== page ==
The motte and bailey castle at Ascott Earl is unusual in being one of a pair of similar monuments in close proximity, a factor which contributed to the subsequent development of the surrounding settlement. The majority of the motte and the adjacent bailey survive despite some later alteration and are visible as upstanding earthworks. The infilling of much of the bailey ditch will, in association with the water-logging from the adjacent river, have enhanced the survival of archaeological and environmental deposits which will provide a source of information relating to the construction, function and occupation of the site as well as the earlier landscape on which it was built. Limited excavation has shown the existence of earlier settlement remains beneath the mound of the motte. These remains will almost certainly also survive beneath the rampart banks of the bailey and quite possibly below the bailey interior as well, providing evidence for earlier precursors of the medieval settlement.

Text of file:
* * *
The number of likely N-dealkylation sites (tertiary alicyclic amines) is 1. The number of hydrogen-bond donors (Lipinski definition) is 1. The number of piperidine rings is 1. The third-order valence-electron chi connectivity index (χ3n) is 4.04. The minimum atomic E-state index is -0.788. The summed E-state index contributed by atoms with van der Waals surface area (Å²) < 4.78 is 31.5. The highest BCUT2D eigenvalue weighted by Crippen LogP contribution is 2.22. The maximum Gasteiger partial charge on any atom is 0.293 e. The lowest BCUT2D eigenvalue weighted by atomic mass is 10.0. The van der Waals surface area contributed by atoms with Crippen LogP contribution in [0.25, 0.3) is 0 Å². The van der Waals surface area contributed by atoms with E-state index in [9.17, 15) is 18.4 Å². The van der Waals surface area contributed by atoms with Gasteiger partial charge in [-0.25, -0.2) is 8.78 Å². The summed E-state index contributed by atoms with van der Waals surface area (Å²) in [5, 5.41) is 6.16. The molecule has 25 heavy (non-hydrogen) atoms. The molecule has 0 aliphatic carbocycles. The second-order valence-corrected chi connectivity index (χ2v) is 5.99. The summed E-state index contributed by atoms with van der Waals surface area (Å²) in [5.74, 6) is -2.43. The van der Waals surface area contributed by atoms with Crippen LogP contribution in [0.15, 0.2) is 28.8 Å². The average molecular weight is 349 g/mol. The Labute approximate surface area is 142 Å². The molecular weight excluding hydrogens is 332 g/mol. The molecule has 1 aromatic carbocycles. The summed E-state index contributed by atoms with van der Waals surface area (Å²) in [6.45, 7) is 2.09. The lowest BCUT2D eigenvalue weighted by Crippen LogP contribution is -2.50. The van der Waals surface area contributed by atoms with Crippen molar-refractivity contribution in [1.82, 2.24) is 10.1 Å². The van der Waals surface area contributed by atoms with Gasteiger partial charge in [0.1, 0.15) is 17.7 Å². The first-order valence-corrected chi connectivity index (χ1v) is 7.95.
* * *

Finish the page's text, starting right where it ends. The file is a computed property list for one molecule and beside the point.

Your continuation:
The monument includes the buried and earthwork remains of Ascott Earl motte and bailey castle and earlier Iron Age settlement evidence beneath the castle earthworks. The castle is situated immediately south east of the River Evenlode with its bailey extending to the north west to enclose the land between the river and the motte at the edge of the flood plain on a slight natural spur. A second motte and bailey castle lies less than 1km to the east and is the subject of a separate scheduling. The two castles are linked by the linear development of Ascott-under-Wychwood and Ascott Earl along the Shipton Road. The motte has a base diameter of approximately 56m and stands 3.5m high above the present bailey interior. It has a flat summit which measures 45m from north east to south west and 30m transversely